• Why do they think it’s important to think about skills for the future?


1. Lambeth Academy – Deji (15) and Ashanti (15)

Karen Blackett, CEO of MediaCom visited Lambeth Academy in Clapham as part of her Skills 2030 talk. Hear what Deji and Ashanti had to say:




2. Archbishop Tenison’s – Hansley (18) and Lakyadia (19)

Hansley and Lakyadia shared their thoughts on Sharon White, CEO of Ofcom‘s talk.




3. Oasis Academy Shirley Park – Tonya (18) and Lewis (18)

We spoke to Tonya and Lewis following Matt Brittin‘s talk.




4. Richmond Park Academy – Year 7 students

Give one word to describe Danny Jones‘ talk!



The i Newspaper Articles 

We were delighted to partner with the i newspaper, subsequently receiving some fantastic coverage throughout the campaign. You can find all of our articles, including Speaker op-eds here. Alternatively, click on the individual links below.



We asked our speakers what advice they would give to their younger self:

Baroness (Shami) Chakrabarti, Barrister and Shadow Attorney General

Rajeeb Dey MBE, Entrepreneur

Ed Kemp, Director of RADA

Andrew Law, CEO of Caxton Associates & Chairman of Speakers for Schools

Robert Peston, On why he set up S4S

Sir Anthony Seldon, VC of Buckingham University & Historian

Sharon White, CEO of Ofcom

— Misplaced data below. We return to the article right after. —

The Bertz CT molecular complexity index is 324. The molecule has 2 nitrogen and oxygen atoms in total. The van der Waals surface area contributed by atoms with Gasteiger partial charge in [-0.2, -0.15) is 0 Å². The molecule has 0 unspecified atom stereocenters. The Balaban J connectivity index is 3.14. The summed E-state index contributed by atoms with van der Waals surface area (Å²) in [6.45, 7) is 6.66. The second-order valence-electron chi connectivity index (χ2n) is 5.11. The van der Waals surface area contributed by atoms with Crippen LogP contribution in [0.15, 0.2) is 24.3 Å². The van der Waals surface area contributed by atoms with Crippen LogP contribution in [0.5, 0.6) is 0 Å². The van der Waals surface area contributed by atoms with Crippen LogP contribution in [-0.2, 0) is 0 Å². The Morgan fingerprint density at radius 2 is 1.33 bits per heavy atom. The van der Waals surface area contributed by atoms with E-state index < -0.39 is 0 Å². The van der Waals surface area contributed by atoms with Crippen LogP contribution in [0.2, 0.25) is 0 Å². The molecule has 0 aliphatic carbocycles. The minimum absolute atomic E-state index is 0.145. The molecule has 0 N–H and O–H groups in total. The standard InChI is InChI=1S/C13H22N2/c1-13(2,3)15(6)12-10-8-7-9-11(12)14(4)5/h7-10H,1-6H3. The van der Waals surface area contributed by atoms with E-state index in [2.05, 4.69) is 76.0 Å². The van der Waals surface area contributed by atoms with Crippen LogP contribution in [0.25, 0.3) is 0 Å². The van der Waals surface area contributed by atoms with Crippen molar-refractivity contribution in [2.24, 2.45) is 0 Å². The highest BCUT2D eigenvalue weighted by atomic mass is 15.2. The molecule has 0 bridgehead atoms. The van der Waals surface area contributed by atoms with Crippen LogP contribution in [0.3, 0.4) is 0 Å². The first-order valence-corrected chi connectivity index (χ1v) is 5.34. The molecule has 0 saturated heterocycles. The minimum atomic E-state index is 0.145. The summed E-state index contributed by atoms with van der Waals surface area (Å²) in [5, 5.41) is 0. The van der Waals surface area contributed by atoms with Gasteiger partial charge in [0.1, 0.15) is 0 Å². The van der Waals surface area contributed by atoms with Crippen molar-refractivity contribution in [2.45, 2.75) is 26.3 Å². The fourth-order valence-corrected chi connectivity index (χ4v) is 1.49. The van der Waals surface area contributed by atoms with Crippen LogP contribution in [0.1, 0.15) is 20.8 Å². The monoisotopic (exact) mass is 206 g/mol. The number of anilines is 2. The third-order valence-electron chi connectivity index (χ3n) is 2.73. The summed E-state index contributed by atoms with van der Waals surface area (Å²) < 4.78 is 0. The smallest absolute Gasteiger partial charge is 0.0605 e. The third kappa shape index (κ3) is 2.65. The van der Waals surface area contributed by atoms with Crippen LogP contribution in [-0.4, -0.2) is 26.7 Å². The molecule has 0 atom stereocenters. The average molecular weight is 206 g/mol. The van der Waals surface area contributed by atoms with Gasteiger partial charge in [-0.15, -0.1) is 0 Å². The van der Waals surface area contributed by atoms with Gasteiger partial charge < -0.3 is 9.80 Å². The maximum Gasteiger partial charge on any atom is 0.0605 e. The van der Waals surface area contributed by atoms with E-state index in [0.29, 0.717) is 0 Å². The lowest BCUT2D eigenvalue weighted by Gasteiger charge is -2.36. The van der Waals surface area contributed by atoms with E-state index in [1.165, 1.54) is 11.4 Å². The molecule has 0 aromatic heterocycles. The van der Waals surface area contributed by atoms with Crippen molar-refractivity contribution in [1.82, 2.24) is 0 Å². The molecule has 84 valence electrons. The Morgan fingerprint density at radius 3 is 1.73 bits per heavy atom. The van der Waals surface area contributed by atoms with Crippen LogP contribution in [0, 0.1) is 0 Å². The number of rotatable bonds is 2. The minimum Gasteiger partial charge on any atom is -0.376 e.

Skills 2030 Campaign Launch

Results from our YouGov survey

Campaign Highlights



Matt Brittin, President of EMEA of Google

Bruce Daisley, VP of Twitter

Andy Haldane, Chief Economist at the Bank of England

Christine Hodgson, Chairwoman of Capgemini UK

Tristram Hunt, Director of V&A Museum

Danny Jones, Musician & The Voice Kids judge

Martha Lane Fox, Internet Entrepreneur

Brian McBride, Chairman of ASOS

Jimmy Wales, Founder of Wikipedia


We would like to say a big thank you to all of the schools and speakers who took part in this year’s campaign. There are still a few more talks remaining in the series. You can keep up with the coverage of the campaign here.


If you are a secondary school or college that has high-need students without access to great speakers in media or beyond, then please get in touch today. You can register to be a part of our network here.